No more be griev'd at that which thou...
No more be griev'd at that which thou hast done:
Roses have thorns, and silver fountains mud:
Clouds and eclipses stain both moon and sun,
And loathsome canker lives in sweetest bud.
All men make faults, and even I in this,
Authorizing thy trespass with compare,
Myself corrupting, salving thy amiss,
Excusing thy sins more than thy sins are;
For to thy sensual fault I bring in sense, --
Thy adverse party is thy advocate, --
And 'gainst myself a lawful plea commence:
Such civil war is in my love and hate,
That I an accessary needs must be,
To that sweet thief which sourly robs from me.
Translation(s): FRE ITA
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Submitted by Emily Ezust [Administrator]
Musical settings (art songs, Lieder, mélodies, (etc.), choral pieces, and other vocal works set to this text), listed by composer (not necessarily exhaustive)
- by Mario Castelnuovo-Tedesco (1895 - 1968), "Sonnet XXXV - No more be grieved", op. 125 (Shakespeare Sonnets), Heft 4 no. 1 (1963). [voice and piano] [ sung text not yet checked against a primary source]
- by Stefan Lienenkämper , "Sonett 35", published 2006 [mezzo-soprano and piano], from Vier Lieder nach Sonetten von W. Shakespeare, no. 1, Helmstadt : HH Musikverlag [ sung text not yet checked against a primary source]
- by Richard Simpson (1820 - 1876), "Sonnet XXXV", 1865. [high voice and piano] [ sung text not yet checked against a primary source]
Available translations, adaptations or excerpts, and transliterations (if applicable):
- FRE French (Français) (François-Victor Hugo) , no title, appears in Sonnets de Shakespeare, no. 35, first published 1857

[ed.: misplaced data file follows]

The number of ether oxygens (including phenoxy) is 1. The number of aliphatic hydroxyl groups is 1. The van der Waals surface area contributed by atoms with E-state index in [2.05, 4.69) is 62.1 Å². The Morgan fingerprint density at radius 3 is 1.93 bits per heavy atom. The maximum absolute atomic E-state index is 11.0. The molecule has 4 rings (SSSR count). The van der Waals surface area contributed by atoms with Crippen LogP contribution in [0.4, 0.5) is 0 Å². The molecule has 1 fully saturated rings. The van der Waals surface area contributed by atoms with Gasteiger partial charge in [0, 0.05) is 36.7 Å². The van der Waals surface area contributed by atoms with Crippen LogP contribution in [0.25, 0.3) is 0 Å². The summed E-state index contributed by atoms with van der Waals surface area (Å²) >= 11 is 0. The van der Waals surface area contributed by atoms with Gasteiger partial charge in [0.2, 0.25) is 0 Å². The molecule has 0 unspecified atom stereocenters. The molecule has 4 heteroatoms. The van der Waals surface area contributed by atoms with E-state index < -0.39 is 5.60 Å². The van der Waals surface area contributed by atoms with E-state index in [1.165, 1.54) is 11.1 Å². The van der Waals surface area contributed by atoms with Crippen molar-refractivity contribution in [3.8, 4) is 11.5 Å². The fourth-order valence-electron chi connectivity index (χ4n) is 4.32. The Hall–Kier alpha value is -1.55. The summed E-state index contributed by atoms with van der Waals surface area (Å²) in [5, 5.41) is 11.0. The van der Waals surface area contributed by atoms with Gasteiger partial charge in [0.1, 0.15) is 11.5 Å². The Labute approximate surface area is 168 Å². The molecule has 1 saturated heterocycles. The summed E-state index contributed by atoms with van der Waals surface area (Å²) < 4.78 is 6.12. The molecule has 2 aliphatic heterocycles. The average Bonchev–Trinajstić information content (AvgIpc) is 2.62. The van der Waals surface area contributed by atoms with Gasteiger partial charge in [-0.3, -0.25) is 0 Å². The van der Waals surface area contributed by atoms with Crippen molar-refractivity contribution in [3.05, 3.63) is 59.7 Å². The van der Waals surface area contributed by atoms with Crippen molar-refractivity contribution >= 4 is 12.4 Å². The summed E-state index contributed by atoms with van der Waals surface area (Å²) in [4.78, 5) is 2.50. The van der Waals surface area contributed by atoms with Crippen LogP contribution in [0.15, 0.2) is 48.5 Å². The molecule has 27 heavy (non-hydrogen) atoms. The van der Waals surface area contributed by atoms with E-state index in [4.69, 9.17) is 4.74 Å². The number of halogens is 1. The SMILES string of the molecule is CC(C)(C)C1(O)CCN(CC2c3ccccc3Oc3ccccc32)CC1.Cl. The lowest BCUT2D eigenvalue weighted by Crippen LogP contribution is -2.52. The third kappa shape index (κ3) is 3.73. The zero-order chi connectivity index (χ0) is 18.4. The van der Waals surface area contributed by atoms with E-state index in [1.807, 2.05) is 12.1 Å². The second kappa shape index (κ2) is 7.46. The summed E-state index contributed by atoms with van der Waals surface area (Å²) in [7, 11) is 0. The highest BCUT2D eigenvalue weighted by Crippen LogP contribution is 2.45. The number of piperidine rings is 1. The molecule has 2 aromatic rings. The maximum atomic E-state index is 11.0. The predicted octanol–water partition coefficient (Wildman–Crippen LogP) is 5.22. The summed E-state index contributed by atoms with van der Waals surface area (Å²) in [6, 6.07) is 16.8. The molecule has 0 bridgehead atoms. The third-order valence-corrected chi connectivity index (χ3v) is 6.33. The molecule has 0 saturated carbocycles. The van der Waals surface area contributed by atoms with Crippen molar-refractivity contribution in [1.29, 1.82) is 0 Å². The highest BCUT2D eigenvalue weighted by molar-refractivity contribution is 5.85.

- ITA Italian (Italiano) (Ferdinando Albeggiani) , "Per quanto hai tu commesso più non ti dar cura", copyright © 2012, (re)printed on this website with kind permission
Text added to the website: 2010-08-11 00:00:00.
Last modified: 2014-06-16 10:03:56
Line count: 14
Word count: 106
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Per quanto hai tu commesso più non ti dar cura
Language: Italian (Italiano) after the English
Per quanto hai tu commesso più non ti dar cura,
hanno spine le rose, e fango le fonti argentate:
un'eclissi o una nuvola sole e luna oscura,
e nel più bel germoglio stanno laide bestie annidate.
Sbagliano tutti, e cado io pure in errore,
se le tue colpe giustifico facendo paragoni,
corrompendo me stesso, per salvarti l'onore,
scusando i tuoi peccati in modi inopportuni;
E poiché ai tuoi sensuali errori cerco di dare un senso,
diventa tuo avvocato la tua parte avversaria,
E contro ogni mio interesse scuse legali invento
mentre guerra civile in me, fra odio e amore, infuria.
Perché ormai è destino che diventi sodale,
di quel dolce furfante che mi deruba crudele.
IMPORTANT NOTE: The material directly above is protected by copyright and appears here by special permission. If you wish to copy it and distribute it, you must obtain permission or you will be breaking the law. Once you have permission, you must give credit to the author and display the copyright symbol ©. Copyright infringement is a criminal offense under international law.
- Translation from English to Italian (Italiano) copyright © 2012 by Ferdinando Albeggiani, (re)printed on this website with kind permission. To reprint and distribute this author's work for concert programs, CD booklets, etc., you may ask the copyright-holder(s) directly or ask us; we are authorized to grant permission on their behalf. Please provide the translator's name when contacting us.
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- a text in English by William Shakespeare (1564 - 1616), no title, appears in Sonnets, no. 35 FRE
- This text was set to music by the following composer(s): Mario Castelnuovo-Tedesco, Stefan Lienenkämper, Richard Simpson. Go to the text.
Text added to the website: 2012-07-03 00:00:00.
Last modified: 2014-06-16 10:04:58
Line count: 14
Word count: 115